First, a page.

The goal of the Smilow Screening & Prevention Program is to provide patients with the tools they need to stay healthy.
What is Cancer Screening?
Cancer screening tests are for patients who do NOT have symptoms. The goal of cancer screening tests is to find cancer early BEFORE there are any symptoms. Sometimes the screening test results in a finding that requires more follow-up testing. It is always important to follow your doctor’s advice if more testing is recommended.
Who needs to get cancer screening tests?
The Smilow Screening & Prevention Program offers many different screening tests. If you have a regular doctor, you should ask her/him what tests are recommended. Your doctor will determine the screening test based on your gender, age, family history of cancer, and race/ethnicity. It is important to follow recommended screening guidelines, which can help detect certain cancers early.
Who should be screened for Lung Cancer?
Adults ages 55 to 77 who have a 30 pack year smoking history and currently smoke or have quit within the past 15 years. One pack year = smoking one pack per day for one year; 1 pack = 20 cigarettes.Screening should be discontinued once a person has not smoked for 15 years.
Who should be screened for Colorectal Cancer?
- Adults, beginning at age 50 and continuing until age 75. • Younger adults (before age 50) who have a family history of colorectal cancer or polyps.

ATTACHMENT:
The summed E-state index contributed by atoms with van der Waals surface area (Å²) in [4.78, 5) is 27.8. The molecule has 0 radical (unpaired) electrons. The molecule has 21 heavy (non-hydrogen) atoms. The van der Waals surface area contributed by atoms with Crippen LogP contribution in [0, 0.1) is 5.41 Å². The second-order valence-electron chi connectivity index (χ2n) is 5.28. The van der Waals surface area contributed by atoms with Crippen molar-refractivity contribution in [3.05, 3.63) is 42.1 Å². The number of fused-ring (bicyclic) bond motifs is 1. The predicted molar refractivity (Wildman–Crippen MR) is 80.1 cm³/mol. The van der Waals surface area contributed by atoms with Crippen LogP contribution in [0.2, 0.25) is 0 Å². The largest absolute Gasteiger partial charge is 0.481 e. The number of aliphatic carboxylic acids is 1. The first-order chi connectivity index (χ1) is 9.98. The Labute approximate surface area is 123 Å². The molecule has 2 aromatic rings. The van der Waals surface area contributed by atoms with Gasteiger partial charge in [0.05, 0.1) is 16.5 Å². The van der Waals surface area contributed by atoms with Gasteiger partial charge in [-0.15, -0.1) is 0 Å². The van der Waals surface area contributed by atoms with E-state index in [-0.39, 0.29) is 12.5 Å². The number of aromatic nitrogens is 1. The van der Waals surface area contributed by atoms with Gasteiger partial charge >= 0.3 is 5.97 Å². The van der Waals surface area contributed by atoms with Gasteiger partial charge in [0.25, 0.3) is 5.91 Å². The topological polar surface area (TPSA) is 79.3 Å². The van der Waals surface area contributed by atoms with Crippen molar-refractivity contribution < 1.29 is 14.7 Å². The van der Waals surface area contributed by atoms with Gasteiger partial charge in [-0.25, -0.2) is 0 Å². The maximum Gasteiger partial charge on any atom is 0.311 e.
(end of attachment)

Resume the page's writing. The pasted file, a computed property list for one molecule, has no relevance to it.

Who should be screened for Breast Cancer?
- All average risk women ages 40 and older should receive annual screening mammograms.
- Women who are at an increased lifetime risk of breast cancer due to strong family history, known genetic mutations that are associated with breast cancer, and/or received chest radiation for other cancer or conditions between the ages of 10 and 30 may consider screening before age 40. They should talk to their health care providers about when and how to screen for breast cancer.
Who should be screened for Prostate Cancer?
Men at average risk for prostate cancer:
- Men in their 40s Doctors at Smilow feel that all men regardless of their
known risk factors should have an opportunity to have a baseline PSA as this may help inform the discussion and decision about future screening.
- At age 55 Men who are at average risk of prostate cancer should talk to
their doctors about routine screening for prostate cancer. Doctors at Smilow agree with some professional organizations that biennial (every 2 years) screening may be adequate in this age group, as long as an initial age-adjusted PSA test was normal.
- Over the age of 69 Doctors at Smilow recommend an individualized approach to screening that takes into consideration the man’s health, co-morbidity and life expectancy. It should be noted that some professional organizations do not support screening men in this age group.
Who should be screened for Cervical Cancer?
- All women ages 21 to 29 should have a Pap test every 3 years. HPV (Human Papillomavirus) screening in this age group may be used as a part of follow up for an abnormal Pap test.
- Beginning at age 30 until age 65, the preferred way to screen is with a Pap test combined with an HPV test every 5 years or every 3 years with a Pap test alone.
Who should be screened for Skin Cancer?
Everyone should perform monthly head-to-toe self-examination of his or her skin.
Who should be screened for Head and Neck Cancers?
- All adults.
- High risk patients for squamous cell cancer include those with history
of using tobacco, heavy alcohol, betel nut, and multiple sexual partners.
Time to get screened?
Call the Screening and Prevention Program at (203) 200-3030 or email us at firstname.lastname@example.org